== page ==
Super glue can be squirted onto internal wounds to treat patients in war zones or those involved in car accidents

Treating serious wounds following car accidents or in war zones could be made a lot easier thanks to a potentially life-saving surgical glue that can seal wounds within seconds.

MeTro, which has been developed by biomedical engineers from the University of Sydney and Northeastern University, can be squirted onto patients’ wounds, and works on areas that continually expand and relax – such as lungs, hearts and arteries – as well as on internal wounds that are often in hard-to-reach areas.

The glue sets in 60 seconds once treated with UV light, and the technology has a built-in degrading enzyme, which can be modified so that the sealant lasts anywhere from hours to months.

“The beauty of the MeTro formulation is that, as soon as it comes in contact with tissue surfaces, it solidifies into a gel-like phase without running away,” said assistant professor Nasim Annabi of Northeastern University.

“The potential applications are powerful – from treating serious internal wounds at emergency sites such as following car accidents and in war zones, as well as improving hospital surgeries,” added Professor Anthony Weiss from the University of Sydney.

So far, MeTro has quickly and successfully sealed incisions in the arteries and lungs of rodents and the lungs of pigs, without the need for sutures and staples.

The next step for the sealant is to begin clinical trials.

“MeTro seems to remain stable over the period that wounds need to heal in demanding mechanical conditions and later it degrades without any signs of toxicity; it checks off all the boxes of a highly versatile and efficient surgical sealant with potential also beyond pulmonary and vascular suture and staple-less applications,” said professor Ali Khademhosseini, who is the director of the Biomaterials Innovation Research Center at Harvard Medical School.

“We have shown MeTro works in a range of different settings and solves problems other available sealants can’t. We’re now ready to transfer our research into testing on people. I hope MeTro will soon be used in the clinic, saving human lives,” added Weiss.

Images and video courtesy of the University of Sydney

The process by which MeTro works has been said to resemble the silicone sealants used around bathroom and kitchen tiles.

“When you watch MeTro, you can see it act like a liquid, filling the gaps and conforming to the shape of the wound,” said Weiss.

“It responds well biologically, and interfaces closely with human tissue to promote healing. The gel is easily stored and can be squirted directly onto a wound or cavity.”

New tech could diagnose diseases like Parkinson’s by interpreting how quickly and often you blink

Researchers have developed a device that has the potential to diagnose neurological and autoimmune diseases by monitoring and interpreting eyelid movements.

The device, designed by researchers at the Technion-Israel Institute of Technology, attaches to glasses, and was first used to diagnose the disease blepharospasm dystonia, which is characterised by involuntary contraction of the muscles responsible for closing the eyes.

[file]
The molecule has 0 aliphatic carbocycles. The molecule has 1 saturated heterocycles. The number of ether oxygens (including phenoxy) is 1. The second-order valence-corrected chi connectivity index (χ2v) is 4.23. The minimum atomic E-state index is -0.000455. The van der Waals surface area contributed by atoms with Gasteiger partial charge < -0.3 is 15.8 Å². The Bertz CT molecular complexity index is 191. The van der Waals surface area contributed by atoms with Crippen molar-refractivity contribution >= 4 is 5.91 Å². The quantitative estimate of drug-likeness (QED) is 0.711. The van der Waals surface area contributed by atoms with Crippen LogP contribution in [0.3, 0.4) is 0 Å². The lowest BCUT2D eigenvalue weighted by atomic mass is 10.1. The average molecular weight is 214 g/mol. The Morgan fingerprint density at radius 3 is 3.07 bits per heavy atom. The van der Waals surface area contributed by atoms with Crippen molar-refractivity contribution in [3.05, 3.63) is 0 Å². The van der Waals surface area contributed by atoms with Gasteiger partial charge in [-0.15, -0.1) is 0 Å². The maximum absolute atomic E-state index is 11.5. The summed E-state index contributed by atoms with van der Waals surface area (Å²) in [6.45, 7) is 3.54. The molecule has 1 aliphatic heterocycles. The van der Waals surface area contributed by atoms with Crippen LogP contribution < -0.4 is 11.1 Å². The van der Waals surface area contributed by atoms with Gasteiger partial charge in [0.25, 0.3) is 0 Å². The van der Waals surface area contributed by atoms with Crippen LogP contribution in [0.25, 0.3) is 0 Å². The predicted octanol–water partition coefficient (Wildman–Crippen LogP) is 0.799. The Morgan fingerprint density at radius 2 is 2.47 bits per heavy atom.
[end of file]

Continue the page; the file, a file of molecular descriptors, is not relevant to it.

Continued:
In using the device to spot blepharospasm dystonia, the researchers found a statistically significant quantitative relationship between a person’s eyelid pattern and the disease.

The tech was then used to examine the effect of Botox injections, the conventional treatment for the disease, and it was found that within 15 minutes contractions decrease and patients’ blinking rates begin to match the patterns associated with healthy people.

Image courtesy of The Technion-Israel Institute of Technology

“Eyelid motion provides us with meaningful information about the health of a patient,” said Adi Hanuka, a doctoral student at the Technion-Israel Institute of Technology.

“This motion can indicate not only eye diseases, but also neurological diseases such as Parkinson’s, and autoimmune diseases such as Grave’s. We developed a device that can be installed on the standard refraction glasses used in eye tests.”

According to the researchers, the device has the potential to diagnose every disease that is expressed neurologically, including many ocular and systemic such as Ptosis, Thyroid eye disease, Parkinson’s disease, Myasthenia Gravis, and neurologic diseases such as third and seventh cranial nerve palsy.

Lead researcher Adi Hanuka. Image courtesy of The Technion-Israel Institute of Technology

“Along with designing the product for purposes of commercialisation, we are working in several directions: developing the device as a platform for multidisciplinary research on various topics such as the effect of emotions on blinking patterns; eyelid communication amongst the paralyzed; and automatic diagnosis through machine learning and based on a computerized comparison between the specific monitoring and an extensive database,” said Hanuka.

In order to define the eyelid motion patterns, which includes blinking speed and frequency, of healthy people, measurements of approximately 100 subjects were collected.Eyelid motions were then analysed using a specifically tailored signal-processing algorithm.

Over the past two years, the device has been used in clinical trials at Haemek Medical Center in Afula, Israel.